HD 195019 Delphini

(The Planet Project)

Del HD 195019 is a double star, which makes it unusual for a planet host. The planet orbits the brighter primary star, the fainter companion at least 150 AU away.


The upper circle shows the location of the class G subgiant-dwarf star HD 195019, found in the constellation Delphinus. The planet, whose mass is at least 3.43 times that of Jupiter, orbits with a very short period of only 18.3 days at an average distance of just 0.14 Astronomical Units (21 million kilometers, 13 million miles, 36 percent the distance of Mercury from the Sun), the proximity to its star making it a "hot Jupiter." Consistently, the orbit is close to circular, the eccentricity only about 5 percent.


HD 195019 is a seventh magnitude (6.91) star in Delphinus that is below naked eye vision (though easily accessible with binoculars) and classed as a G3 subgiant-dwarf (implying that it is close to giving up core hydrogen fusion). Much too faint to have a proper or Greek letter name, or even Flamsteed number, it is known best by its number in the Henry Draper (HD) Catalogue. From a distance of 122 light years, the star shines with a luminosity 2.0 times that of the Sun with a surface temperature of 5840 Kelvin (only 60 degrees warmer than the Sun), from which we derive a mass of 1.06 solar and a radius of 1.4 solar (after adjusting for the light from the faint companion). The relatively high luminosity for a near-solar-mass star shows that HD 195019 is older then the Sun, is nearing the end of its hydrogen-fusing life, and may indeed be close to true subgiant status. Typical of stars with planets, the iron abundance higher than normal, 20 percent greater than solar. HD 195019 seems to be a true binary. Four seconds of arc away (3.5" as of 1988) is an 11th magnitude (10.6) class K3 companion. While little orbital motion is seen, the two are moving together, implying real association. The two are at least 150 AU apart and orbit with a period of at least 1500 years. From HD 195019's planet, the companion would shine with the brightness of three full Moons. A bit over a minute of arc away lie two other stars of tenth magnitude, one of which is clearly just a line-of- sight coincidence. The status of the other one is not known. HD 195019 is "high velocity star" that speeds along at 112 kilometers per second relative to the Sun, some 7 times higher than average, suggesting that it is a visitor from a different part of the Galaxy.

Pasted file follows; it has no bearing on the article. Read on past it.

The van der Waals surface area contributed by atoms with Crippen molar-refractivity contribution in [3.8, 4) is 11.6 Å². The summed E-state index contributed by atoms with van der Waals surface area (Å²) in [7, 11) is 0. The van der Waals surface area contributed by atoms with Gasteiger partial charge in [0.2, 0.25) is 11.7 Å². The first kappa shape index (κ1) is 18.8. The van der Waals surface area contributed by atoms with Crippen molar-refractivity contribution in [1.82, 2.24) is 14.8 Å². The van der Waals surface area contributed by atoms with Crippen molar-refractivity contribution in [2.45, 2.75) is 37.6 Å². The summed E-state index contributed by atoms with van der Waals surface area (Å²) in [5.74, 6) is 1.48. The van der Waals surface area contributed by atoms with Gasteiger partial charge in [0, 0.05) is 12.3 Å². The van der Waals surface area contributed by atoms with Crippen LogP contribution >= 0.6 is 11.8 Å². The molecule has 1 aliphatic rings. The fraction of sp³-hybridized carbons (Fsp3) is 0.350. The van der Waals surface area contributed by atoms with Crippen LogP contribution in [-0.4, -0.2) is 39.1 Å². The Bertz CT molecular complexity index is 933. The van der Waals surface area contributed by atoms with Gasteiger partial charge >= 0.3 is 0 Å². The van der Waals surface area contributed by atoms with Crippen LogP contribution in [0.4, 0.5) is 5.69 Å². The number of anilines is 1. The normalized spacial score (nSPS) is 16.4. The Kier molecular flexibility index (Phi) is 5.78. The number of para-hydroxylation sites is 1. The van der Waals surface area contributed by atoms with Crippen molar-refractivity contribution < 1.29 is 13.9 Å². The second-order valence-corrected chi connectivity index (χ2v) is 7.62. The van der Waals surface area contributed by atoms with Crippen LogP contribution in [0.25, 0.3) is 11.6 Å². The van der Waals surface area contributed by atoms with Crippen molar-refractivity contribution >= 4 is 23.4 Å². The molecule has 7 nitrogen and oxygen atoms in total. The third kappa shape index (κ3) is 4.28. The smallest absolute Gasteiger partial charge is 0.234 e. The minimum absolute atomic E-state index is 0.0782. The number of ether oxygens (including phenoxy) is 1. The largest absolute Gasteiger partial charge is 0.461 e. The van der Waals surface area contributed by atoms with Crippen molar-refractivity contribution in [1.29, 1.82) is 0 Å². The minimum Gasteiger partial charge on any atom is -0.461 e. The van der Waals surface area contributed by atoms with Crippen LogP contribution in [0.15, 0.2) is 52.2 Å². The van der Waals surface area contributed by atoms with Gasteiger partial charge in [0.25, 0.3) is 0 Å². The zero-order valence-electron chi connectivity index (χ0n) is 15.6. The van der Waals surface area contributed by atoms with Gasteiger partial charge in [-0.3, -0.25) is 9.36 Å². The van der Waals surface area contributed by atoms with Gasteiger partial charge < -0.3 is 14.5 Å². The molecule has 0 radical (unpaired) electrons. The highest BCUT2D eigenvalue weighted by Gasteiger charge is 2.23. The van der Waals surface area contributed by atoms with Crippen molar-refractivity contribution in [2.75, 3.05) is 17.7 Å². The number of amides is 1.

HR 7907 Delphini, just below the center of the picture, also has an orbiting planet.
Written by Jim Kaler. Return to The Planet Project or go to STARS.